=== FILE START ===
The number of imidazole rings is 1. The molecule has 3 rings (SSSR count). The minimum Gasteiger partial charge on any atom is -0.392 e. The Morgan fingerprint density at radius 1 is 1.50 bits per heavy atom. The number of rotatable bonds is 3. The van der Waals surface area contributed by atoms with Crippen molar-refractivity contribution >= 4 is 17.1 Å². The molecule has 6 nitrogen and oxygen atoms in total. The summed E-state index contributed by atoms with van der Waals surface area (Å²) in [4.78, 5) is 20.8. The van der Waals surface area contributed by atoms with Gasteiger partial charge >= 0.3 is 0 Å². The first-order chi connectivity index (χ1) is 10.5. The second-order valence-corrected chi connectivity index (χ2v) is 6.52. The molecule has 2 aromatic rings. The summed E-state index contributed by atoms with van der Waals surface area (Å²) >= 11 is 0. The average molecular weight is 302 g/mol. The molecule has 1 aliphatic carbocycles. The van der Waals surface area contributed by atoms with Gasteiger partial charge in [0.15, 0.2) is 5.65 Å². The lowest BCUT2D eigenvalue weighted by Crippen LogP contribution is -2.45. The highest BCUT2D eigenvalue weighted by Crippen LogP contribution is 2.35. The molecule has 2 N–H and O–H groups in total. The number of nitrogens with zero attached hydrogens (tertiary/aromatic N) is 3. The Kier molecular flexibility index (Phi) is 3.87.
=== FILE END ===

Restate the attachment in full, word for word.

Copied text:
The number of imidazole rings is 1. The molecule has 3 rings (SSSR count). The minimum Gasteiger partial charge on any atom is -0.392 e. The Morgan fingerprint density at radius 1 is 1.50 bits per heavy atom. The number of rotatable bonds is 3. The van der Waals surface area contributed by atoms with Crippen molar-refractivity contribution >= 4 is 17.1 Å². The molecule has 6 nitrogen and oxygen atoms in total. The summed E-state index contributed by atoms with van der Waals surface area (Å²) in [4.78, 5) is 20.8. The van der Waals surface area contributed by atoms with Gasteiger partial charge >= 0.3 is 0 Å². The first-order chi connectivity index (χ1) is 10.5. The second-order valence-corrected chi connectivity index (χ2v) is 6.52. The molecule has 2 aromatic rings. The summed E-state index contributed by atoms with van der Waals surface area (Å²) >= 11 is 0. The average molecular weight is 302 g/mol. The molecule has 1 aliphatic carbocycles. The van der Waals surface area contributed by atoms with Gasteiger partial charge in [0.15, 0.2) is 5.65 Å². The lowest BCUT2D eigenvalue weighted by Crippen LogP contribution is -2.45. The highest BCUT2D eigenvalue weighted by Crippen LogP contribution is 2.35. The molecule has 2 N–H and O–H groups in total. The number of nitrogens with zero attached hydrogens (tertiary/aromatic N) is 3. The Kier molecular flexibility index (Phi) is 3.87.